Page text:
Fresh push for minimum staffing requirements in residential care

There is little outright political backing for a bill introduced into the Senate to mandate minimum staff-to-resident ratios in aged care, although there is broad support to address the workforce issues it highlights.

There is little outright political backing for a bill introduced into the Senate to mandate minimum staff-to-resident ratios in aged care, although there is broad support to address the workforce issues it highlights.

Justice Party Senator Derryn Hinch introduced a private member’s bill on Wednesday to amend the Aged Care Act to introduce a mandated ratio of skilled staff to residents in all aged care facilities.

Derryn Hinch

He is proposing that the minimum “adequate and safe ratio” of appropriately skilled staff to care recipients be mandated in the Quality of Care Principles and based on the number of residents receiving care and the type and level of care provided at the facility.

The Aged Care Amendment (Ratio of Skilled Staff to Care Recipients) Bill 2017 is seeking “to enhance the level of care provided by aged care facilities nation-wide,” Mr Hinch told the Senate.

“The task of calculating a safe and specific ratio, including providing for variables such as day and night shifts, higher and lower care residents, and for metropolitan, rural and regional areas, should be undertaken by the Department of Health in consultation with the aged care sector, and included in the Quality of Care Principles,” he said.

Providers currently have an obligation to have sufficient appropriately skilled and qualified staff but the number is flexible to allow for differing care needs of residents and other characteristics of a facility such as its location.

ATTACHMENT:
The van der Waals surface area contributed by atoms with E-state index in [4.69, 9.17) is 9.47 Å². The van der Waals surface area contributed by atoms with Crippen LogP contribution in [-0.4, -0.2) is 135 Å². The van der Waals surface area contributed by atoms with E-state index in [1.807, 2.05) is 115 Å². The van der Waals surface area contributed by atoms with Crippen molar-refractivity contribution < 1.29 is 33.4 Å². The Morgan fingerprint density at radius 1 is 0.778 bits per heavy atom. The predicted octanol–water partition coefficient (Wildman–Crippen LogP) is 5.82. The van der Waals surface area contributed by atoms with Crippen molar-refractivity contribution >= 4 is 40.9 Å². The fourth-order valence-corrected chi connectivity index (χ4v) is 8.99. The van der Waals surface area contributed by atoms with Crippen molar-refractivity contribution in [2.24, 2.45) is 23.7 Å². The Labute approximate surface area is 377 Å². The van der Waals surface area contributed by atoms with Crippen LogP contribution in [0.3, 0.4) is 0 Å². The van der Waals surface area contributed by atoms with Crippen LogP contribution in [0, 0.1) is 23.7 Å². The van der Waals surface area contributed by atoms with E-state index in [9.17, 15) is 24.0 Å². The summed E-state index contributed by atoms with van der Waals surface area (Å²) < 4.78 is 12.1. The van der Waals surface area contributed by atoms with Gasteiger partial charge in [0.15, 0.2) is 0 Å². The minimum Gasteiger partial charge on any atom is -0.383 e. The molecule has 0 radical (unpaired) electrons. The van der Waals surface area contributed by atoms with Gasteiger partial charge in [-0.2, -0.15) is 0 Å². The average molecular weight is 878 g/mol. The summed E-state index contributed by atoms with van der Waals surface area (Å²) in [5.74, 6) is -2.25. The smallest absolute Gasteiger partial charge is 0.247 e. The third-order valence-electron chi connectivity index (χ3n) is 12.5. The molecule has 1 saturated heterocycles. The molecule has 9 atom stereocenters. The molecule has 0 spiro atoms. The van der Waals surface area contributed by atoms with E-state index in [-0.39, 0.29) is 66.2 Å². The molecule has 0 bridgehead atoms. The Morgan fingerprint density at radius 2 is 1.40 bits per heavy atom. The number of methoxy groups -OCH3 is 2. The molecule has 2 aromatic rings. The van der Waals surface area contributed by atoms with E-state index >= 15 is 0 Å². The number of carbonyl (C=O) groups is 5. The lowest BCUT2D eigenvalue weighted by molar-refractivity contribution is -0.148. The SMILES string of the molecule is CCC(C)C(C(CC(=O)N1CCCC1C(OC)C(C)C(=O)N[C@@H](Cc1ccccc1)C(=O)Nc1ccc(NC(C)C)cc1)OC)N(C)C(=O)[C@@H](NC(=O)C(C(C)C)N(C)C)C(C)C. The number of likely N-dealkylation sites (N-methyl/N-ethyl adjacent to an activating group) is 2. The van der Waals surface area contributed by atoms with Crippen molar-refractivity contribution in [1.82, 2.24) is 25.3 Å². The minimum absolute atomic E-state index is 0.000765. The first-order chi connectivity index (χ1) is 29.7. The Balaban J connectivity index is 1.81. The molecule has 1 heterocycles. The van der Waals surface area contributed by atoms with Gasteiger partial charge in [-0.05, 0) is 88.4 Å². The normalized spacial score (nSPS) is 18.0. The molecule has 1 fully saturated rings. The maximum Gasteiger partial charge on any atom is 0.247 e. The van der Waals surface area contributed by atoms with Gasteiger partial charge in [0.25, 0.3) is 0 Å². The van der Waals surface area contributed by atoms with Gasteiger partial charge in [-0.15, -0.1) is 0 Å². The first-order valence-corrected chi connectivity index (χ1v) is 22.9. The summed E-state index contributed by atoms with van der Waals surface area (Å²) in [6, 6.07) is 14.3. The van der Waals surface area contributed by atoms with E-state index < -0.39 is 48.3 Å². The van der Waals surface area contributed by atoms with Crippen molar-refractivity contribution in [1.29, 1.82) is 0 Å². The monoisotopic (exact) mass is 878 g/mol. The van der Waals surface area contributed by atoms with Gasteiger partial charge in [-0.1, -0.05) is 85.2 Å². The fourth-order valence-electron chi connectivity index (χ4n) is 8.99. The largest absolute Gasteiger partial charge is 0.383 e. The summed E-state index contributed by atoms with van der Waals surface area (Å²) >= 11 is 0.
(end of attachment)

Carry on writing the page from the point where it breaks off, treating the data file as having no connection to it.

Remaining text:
During the bill’s second reading and debate on Thursday, Mr Hinch highlighted issues around quality of care and infection control as depicted in recent media reports and told the Senate he had received “damning emails from aged care workers saying things like ‘we are too scared to speak out about ratios, about what we see and what we know.’”

Political response

Although there is broad acceptance of the workforce issues and support for change, the Australian Greens and the government told AAA they would not back the bill while the Opposition and the Nick Xenophon Team did not offer a clear position.

Rachel Siewert

Australian Greens spokesperson for ageing Senator Rachel Siewert acknowledged Senator Hinch’s attempt to address the workforce issue but said the Australian Greens could not support the bill in its current form.

“The Australian Greens acknowledges that the current mix of aged care workers to clients in a lot facilities is too low and that this needs to be addressed,” Siewert told AAA.

“We urge the government to implement the recommendations in the Senate inquiry into the Future of Australia’s aged care sector workforce. At the very least there needs to be a registered nurse present in all aged care facilities at all times, 24/7,” Senator Siewert said.

Julie Collins

Similarly Shadow Minister for Ageing Julie Collins welcomed Senator Hinch’s input on the issue and noted the need for action.

“Labor supports the intent behind this bill to ensure adequate, safe and appropriately skilled aged care staffing,” Ms Collins told AAA.

“We welcome Senator Hinch’s engagement on this issue and will work with him, unions, providers and consumers to continue developing an evidence-based approach to aged care staffing.”

She chided the current government for “four years of inaction on aged care workforce development”, a point which the government disagreed with in its response.

Ken Wyatt

“The government will not be supporting the bill, as there are too many questions that remain unanswered, and we are already taking meaningful steps to tackle the key issues the bill seeks to address,” Minister for Aged Care Ken Wyatt told AAA.

He said the bill failed to identify how the mandatory staff ratio would be calculated or the additional costs that would be imposed on aged care providers or consumers, and did not take into account the unique workforce challenges faced by rural, regional and remote providers and the unintended consequences this bill could have on them.

Mr Wyatt pointed to aged care reviews underway and under consideration plus the $1.9 million it committed in May towards the development of an industry-led workforce strategy among the steps it was taking.

A spokesperson for the Nick Xenophon Team told AAA the party had not yet formalised a position on the bill.